A teen girl's first visit to an OBGYN often comes with a lot of anxiety, and once they are in a gown on an exam table, they may be too uncomfortable to express their concerns and ask questions. In fact, a new national survey by Orlando Health found that nearly 40% of women were at least somewhat concerned about what would happen during their first OBGYN exam. That's why experts at Orlando Health are encouraging girls and their parents to speak with their OBGYN in a non-clinical setting before their first exam. Establishing an open dialogue with their physician helps them know what to expect, what is and is not appropriate during an exam, and anything else they may be worried about.
"This is about empowering young women to take control of their health and know that they have the power in the exam room," said Christine Greves, MD, an OBGYN at Orlando Health. "Giving them a safe space to talk about any of their fears and hesitations allows them to build confidence in their ability to speak up in a medical setting."
For many women, this initial conversation is an important first step that they might not know is available. Without this option to put first-time patients at ease, they might avoid their doctor's office altogether, missing regular appointments and putting their overall health at risk.
"Helping a woman establish an ongoing relationship with her doctor could make her more likely to get the recommended annual care and to ask about anything out of the ordinary that is happening with her health," said Greves. "These pre-exam meetings are something more young women should be asking for, and most OBGYN offices will be happy to make that appointment for them."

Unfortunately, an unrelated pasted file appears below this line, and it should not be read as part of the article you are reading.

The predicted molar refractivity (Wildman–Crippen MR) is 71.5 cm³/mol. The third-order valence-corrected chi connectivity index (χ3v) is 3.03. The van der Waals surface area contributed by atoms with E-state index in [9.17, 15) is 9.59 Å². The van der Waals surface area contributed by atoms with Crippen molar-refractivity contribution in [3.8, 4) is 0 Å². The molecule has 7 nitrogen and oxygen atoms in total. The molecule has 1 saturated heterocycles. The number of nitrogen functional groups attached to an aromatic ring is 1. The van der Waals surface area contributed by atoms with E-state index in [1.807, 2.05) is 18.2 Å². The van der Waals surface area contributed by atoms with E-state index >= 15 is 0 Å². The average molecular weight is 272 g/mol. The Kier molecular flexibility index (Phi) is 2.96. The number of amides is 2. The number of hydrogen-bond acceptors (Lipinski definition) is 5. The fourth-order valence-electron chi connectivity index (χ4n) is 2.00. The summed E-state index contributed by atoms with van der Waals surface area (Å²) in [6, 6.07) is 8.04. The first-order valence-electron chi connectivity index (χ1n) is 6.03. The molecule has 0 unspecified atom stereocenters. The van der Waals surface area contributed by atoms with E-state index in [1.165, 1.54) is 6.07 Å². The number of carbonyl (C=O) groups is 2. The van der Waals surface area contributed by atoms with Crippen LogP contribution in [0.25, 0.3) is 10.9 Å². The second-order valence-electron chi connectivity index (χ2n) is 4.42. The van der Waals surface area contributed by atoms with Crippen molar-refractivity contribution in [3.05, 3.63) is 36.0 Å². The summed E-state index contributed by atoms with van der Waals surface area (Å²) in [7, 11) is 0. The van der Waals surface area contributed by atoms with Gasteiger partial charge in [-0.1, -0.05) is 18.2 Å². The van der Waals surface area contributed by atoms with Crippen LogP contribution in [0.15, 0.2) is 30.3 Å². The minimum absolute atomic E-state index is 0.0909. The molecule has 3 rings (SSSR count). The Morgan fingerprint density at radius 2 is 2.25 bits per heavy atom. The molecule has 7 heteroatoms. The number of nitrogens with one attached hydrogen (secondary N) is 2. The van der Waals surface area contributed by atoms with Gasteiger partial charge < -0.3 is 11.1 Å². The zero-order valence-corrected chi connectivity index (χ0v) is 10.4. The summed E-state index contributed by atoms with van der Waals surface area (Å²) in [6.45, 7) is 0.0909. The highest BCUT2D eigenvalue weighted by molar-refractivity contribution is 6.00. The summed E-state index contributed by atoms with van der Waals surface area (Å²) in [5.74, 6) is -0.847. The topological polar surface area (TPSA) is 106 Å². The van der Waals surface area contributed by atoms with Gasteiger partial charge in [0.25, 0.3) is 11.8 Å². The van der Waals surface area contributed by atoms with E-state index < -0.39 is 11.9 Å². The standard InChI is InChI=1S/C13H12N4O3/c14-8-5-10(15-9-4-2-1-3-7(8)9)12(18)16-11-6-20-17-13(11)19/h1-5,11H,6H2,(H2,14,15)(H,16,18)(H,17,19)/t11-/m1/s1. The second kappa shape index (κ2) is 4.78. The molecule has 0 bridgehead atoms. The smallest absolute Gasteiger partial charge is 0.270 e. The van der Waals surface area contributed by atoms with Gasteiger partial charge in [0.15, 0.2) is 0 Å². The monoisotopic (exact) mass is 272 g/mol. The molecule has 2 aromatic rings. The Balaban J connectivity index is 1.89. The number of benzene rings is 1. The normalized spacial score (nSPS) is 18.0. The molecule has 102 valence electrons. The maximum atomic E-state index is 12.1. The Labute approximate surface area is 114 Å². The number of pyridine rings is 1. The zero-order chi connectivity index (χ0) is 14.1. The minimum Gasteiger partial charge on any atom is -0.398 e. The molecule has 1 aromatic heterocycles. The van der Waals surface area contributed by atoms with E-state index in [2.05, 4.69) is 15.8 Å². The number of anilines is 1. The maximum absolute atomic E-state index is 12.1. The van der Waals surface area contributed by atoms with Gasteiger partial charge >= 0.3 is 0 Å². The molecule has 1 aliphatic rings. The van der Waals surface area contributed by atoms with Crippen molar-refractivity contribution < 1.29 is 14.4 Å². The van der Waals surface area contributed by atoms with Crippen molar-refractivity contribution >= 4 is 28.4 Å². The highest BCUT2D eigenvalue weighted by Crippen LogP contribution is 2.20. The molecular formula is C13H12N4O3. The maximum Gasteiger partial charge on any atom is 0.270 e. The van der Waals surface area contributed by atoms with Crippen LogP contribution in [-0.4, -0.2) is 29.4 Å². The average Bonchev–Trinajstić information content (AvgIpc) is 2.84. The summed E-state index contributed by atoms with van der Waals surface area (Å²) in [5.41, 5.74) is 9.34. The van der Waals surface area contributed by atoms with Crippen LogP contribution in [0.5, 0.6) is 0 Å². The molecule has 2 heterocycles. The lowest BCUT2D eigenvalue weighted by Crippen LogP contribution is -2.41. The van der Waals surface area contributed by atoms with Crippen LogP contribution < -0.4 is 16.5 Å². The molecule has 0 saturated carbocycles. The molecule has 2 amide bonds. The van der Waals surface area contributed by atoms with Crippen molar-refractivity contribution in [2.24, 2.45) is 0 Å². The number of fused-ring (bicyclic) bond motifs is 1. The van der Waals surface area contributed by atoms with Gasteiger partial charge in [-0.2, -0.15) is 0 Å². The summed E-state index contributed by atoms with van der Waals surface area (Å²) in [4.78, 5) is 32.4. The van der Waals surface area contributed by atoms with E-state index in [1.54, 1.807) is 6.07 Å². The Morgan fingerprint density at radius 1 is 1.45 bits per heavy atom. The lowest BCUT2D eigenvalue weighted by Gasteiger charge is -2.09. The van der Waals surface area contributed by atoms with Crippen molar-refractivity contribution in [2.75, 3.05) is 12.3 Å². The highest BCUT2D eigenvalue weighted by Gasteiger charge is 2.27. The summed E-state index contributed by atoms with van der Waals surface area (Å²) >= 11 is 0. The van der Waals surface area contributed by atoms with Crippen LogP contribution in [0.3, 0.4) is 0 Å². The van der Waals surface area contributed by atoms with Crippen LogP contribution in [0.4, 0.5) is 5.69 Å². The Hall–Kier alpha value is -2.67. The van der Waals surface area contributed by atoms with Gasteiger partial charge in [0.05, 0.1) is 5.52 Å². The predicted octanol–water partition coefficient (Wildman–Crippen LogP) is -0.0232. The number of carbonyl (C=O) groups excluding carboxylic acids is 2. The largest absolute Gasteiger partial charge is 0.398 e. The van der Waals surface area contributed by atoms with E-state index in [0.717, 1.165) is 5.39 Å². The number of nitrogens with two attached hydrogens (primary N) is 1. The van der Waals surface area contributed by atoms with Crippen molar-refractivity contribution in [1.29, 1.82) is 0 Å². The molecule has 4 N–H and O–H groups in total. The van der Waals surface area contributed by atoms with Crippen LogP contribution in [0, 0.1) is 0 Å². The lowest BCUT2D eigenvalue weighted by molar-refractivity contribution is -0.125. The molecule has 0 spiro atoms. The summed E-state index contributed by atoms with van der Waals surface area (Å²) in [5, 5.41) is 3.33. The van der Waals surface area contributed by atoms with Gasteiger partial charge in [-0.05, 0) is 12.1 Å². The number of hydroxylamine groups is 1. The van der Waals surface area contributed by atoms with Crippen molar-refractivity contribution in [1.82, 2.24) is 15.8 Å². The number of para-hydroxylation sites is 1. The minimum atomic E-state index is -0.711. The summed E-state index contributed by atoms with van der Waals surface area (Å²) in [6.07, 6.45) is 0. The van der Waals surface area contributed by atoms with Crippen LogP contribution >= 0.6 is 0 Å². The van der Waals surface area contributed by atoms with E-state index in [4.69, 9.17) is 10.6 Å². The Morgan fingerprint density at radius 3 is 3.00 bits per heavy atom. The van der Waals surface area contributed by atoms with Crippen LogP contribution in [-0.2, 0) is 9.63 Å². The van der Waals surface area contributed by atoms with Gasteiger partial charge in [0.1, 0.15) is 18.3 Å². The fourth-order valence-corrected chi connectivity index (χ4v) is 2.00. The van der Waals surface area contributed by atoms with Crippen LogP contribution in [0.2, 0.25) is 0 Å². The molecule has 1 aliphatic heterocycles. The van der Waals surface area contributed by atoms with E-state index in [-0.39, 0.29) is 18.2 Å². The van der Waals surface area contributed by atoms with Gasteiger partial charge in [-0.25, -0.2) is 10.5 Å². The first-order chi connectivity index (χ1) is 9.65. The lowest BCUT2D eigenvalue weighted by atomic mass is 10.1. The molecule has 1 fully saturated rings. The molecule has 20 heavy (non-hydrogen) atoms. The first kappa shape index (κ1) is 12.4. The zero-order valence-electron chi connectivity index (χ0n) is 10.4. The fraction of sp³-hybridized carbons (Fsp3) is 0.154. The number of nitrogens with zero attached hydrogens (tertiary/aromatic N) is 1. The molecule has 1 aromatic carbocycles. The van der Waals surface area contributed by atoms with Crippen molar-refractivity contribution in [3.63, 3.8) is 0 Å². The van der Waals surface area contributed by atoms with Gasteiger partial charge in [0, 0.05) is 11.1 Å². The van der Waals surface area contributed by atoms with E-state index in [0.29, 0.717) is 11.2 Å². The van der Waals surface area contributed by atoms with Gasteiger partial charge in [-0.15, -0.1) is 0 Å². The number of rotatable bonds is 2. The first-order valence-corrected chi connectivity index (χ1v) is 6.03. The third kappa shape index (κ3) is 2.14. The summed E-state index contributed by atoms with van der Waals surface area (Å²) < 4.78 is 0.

With recent cases in the news of young women being abused by physicians, the role of an OBGYN and proper patient education are more important than ever before. A conversation with a trusted OBGYN can provide answers to sensitive questions that patients need to know to feel comfortable and informed at any appointment.
"Many victims of sexual assault have said that they were afraid to say something during and after the abuse took place, and that needs to change," said Greves. "No woman should suffer in silence, and establishing a sense of control early on will hopefully eliminate a lot of that apprehension and help patients stay safe."
Savanna Harris remembers how nervous she was prior to her first OBGYN visit. She was 19, went to her appointment alone and didn't talk to anyone beforehand about what was involved with the exam.
"I had a lot of questions, but I guess I was too embarrassed to ask them, and by the time I was in the exam room it seemed too late for that," said Harris. "I was afraid it was going to be painful or that they were going to find something wrong with me. I also had no idea that I could have someone in the room with me, and I think having a friend or family member's support would have made me feel a lot better."
Savanna says she thinks a lot of young women would benefit from speaking to their doctor beforehand so they know what to expect. Dr. Greves says she encourages pediatricians and primary care physicians to speak with teenage patients and their parents about this option when they are preparing to make their first OBGYN appointment.
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